Plant-based foods help the heart at any age

·2-min read

Eating more nutritious, plant-based foods keeps your heart healthy at any age, according to the results of two new studies.

The research, published in the Journal of the American Heart Association, analyses different measures of healthy plant food consumption.

In it, scientists found that both young adults and postmenopausal women had fewer heart attacks and were less likely to develop cardiovascular disease when they ate a more plant-based diet.

One study evaluated whether long-term consumption of a plant-centred diet starting in young adulthood is associated with a lower risk of cardiovascular disease in midlife.

Dr. Yuni Choi, lead author of that study and a postdoctoral researcher in the division of epidemiology and community health at the University of Minnesota School of Public Health in Minneapolis, and colleagues examined diet and the occurrence of heart disease in over 4,940 adults enrolled in the Coronary Artery Risk Development in Young Adults (CARDIA) study.

Participants were 18- to 30-years-old at the time of enrolment (1985-1986) in this study and were free of cardiovascular disease at that time.

They found that 289 of the participants developed some form of cardiovascular disease, but that people who scored in the top 20 per cent on a specially devised long-term diet quality score that rewarded eating more plant-based foods, were 52 per cent less likely to develop cardiovascular disease, after controlling for other factors.

As there were few out-and-out vegetarians among participants, Choi said this showed even increasing your vegetable, grain, and fruit intake could have health benefits.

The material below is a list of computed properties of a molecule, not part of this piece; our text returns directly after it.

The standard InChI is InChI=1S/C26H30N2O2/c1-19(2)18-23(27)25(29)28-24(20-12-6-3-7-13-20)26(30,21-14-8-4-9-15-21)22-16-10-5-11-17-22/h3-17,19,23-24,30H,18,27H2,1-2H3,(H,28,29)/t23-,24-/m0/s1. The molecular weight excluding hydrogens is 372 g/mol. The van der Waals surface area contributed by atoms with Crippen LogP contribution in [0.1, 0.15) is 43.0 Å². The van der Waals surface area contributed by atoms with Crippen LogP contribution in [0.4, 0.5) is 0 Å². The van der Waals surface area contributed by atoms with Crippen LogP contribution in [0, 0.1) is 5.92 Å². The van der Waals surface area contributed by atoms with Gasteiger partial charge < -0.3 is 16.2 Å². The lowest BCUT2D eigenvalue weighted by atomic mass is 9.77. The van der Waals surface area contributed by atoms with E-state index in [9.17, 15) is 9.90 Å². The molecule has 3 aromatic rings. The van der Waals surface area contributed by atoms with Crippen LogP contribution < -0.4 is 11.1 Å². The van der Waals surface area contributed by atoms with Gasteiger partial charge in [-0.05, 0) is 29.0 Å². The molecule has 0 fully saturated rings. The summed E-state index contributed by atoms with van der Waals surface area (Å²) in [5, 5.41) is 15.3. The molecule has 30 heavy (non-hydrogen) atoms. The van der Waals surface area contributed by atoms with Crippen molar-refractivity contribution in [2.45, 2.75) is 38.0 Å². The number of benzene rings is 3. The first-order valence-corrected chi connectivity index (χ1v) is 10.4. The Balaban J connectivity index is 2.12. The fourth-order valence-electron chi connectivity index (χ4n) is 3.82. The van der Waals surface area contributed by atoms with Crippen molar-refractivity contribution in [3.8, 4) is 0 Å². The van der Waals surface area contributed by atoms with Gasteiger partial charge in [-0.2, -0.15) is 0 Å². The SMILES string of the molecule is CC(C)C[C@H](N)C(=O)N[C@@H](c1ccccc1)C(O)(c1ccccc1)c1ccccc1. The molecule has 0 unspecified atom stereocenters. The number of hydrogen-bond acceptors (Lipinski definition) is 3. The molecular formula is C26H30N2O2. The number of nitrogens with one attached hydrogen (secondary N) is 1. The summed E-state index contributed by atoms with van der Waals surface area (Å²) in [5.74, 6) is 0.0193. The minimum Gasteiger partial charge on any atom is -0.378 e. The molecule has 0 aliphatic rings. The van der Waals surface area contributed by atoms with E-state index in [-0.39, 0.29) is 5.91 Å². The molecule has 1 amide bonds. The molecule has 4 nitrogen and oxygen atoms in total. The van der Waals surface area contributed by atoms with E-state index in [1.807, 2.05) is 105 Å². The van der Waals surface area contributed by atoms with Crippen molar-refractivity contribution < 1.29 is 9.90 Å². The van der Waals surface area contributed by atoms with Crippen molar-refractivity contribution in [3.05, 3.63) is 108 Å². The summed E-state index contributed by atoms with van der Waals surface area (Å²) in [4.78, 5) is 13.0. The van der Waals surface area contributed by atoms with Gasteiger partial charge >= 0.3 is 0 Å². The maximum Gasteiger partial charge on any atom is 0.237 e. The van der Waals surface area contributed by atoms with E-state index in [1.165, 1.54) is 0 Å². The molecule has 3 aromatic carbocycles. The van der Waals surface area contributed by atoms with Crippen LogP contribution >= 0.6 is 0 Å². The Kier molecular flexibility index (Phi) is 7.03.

"A nutritionally rich, plant-centred diet is beneficial for cardiovascular health. A plant-centred diet is not necessarily vegetarian," Choi said. "People can choose among plant foods that are as close to natural as possible, not highly processed. We think that individuals can include animal products in moderation from time to time, such as non-fried poultry, non-fried fish, eggs, and low-fat dairy."

Another study evaluated whether or not diets that included a dietary portfolio of plant-based foods with U.S. Food and Drug Administration-approved health claims were associated with fewer cardiovascular disease events in a large group of postmenopausal women.

This diet includes nuts, plant protein from soy, beans, or tofu, viscous soluble fibre from oats, barley, okra, eggplant, oranges, apples, and berries, plant sterols from enriched foods, and monounsaturated fats found in olive and canola oil and avocados.

The research found that those who follow the diet were 11 per cent less likely to develop any type of cardiovascular disease, 14 per cent less likely to develop coronary heart disease, and 17 per cent less likely to develop heart failure.

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